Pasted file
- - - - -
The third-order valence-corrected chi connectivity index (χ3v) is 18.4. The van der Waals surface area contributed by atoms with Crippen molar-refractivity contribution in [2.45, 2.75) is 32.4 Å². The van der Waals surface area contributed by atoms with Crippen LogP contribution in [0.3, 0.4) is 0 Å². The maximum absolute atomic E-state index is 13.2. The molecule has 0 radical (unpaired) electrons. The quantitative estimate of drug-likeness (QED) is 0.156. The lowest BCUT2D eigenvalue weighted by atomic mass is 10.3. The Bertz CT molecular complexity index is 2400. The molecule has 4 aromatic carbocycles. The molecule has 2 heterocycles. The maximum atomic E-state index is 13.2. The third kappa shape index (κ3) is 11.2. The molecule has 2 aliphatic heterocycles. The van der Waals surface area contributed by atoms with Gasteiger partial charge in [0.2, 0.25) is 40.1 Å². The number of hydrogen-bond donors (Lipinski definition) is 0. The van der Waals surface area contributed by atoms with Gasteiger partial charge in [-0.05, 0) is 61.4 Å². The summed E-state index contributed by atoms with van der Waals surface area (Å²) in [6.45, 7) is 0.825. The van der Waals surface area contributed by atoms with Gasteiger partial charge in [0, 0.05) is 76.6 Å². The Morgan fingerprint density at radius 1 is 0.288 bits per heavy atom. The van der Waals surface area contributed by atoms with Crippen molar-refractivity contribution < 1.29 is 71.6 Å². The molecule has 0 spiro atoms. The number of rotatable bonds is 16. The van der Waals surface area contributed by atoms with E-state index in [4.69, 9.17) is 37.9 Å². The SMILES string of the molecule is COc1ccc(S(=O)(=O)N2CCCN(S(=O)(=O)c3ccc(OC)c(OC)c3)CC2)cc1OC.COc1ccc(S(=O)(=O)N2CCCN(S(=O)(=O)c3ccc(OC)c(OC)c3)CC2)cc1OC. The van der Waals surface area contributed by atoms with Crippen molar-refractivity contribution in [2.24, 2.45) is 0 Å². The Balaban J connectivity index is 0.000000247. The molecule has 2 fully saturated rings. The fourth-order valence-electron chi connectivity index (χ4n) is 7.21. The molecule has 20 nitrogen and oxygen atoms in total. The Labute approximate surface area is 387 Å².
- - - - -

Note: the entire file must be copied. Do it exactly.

The third-order valence-corrected chi connectivity index (χ3v) is 18.4. The van der Waals surface area contributed by atoms with Crippen molar-refractivity contribution in [2.45, 2.75) is 32.4 Å². The van der Waals surface area contributed by atoms with Crippen LogP contribution in [0.3, 0.4) is 0 Å². The maximum absolute atomic E-state index is 13.2. The molecule has 0 radical (unpaired) electrons. The quantitative estimate of drug-likeness (QED) is 0.156. The lowest BCUT2D eigenvalue weighted by atomic mass is 10.3. The Bertz CT molecular complexity index is 2400. The molecule has 4 aromatic carbocycles. The molecule has 2 heterocycles. The maximum atomic E-state index is 13.2. The third kappa shape index (κ3) is 11.2. The molecule has 2 aliphatic heterocycles. The van der Waals surface area contributed by atoms with Gasteiger partial charge in [0.2, 0.25) is 40.1 Å². The number of hydrogen-bond donors (Lipinski definition) is 0. The van der Waals surface area contributed by atoms with Gasteiger partial charge in [-0.05, 0) is 61.4 Å². The summed E-state index contributed by atoms with van der Waals surface area (Å²) in [6.45, 7) is 0.825. The van der Waals surface area contributed by atoms with Gasteiger partial charge in [0, 0.05) is 76.6 Å². The Morgan fingerprint density at radius 1 is 0.288 bits per heavy atom. The van der Waals surface area contributed by atoms with Crippen molar-refractivity contribution < 1.29 is 71.6 Å². The molecule has 0 spiro atoms. The number of rotatable bonds is 16. The van der Waals surface area contributed by atoms with E-state index in [4.69, 9.17) is 37.9 Å². The SMILES string of the molecule is COc1ccc(S(=O)(=O)N2CCCN(S(=O)(=O)c3ccc(OC)c(OC)c3)CC2)cc1OC.COc1ccc(S(=O)(=O)N2CCCN(S(=O)(=O)c3ccc(OC)c(OC)c3)CC2)cc1OC. The van der Waals surface area contributed by atoms with Crippen molar-refractivity contribution in [2.24, 2.45) is 0 Å². The Balaban J connectivity index is 0.000000247. The molecule has 2 fully saturated rings. The fourth-order valence-electron chi connectivity index (χ4n) is 7.21. The molecule has 20 nitrogen and oxygen atoms in total. The Labute approximate surface area is 387 Å².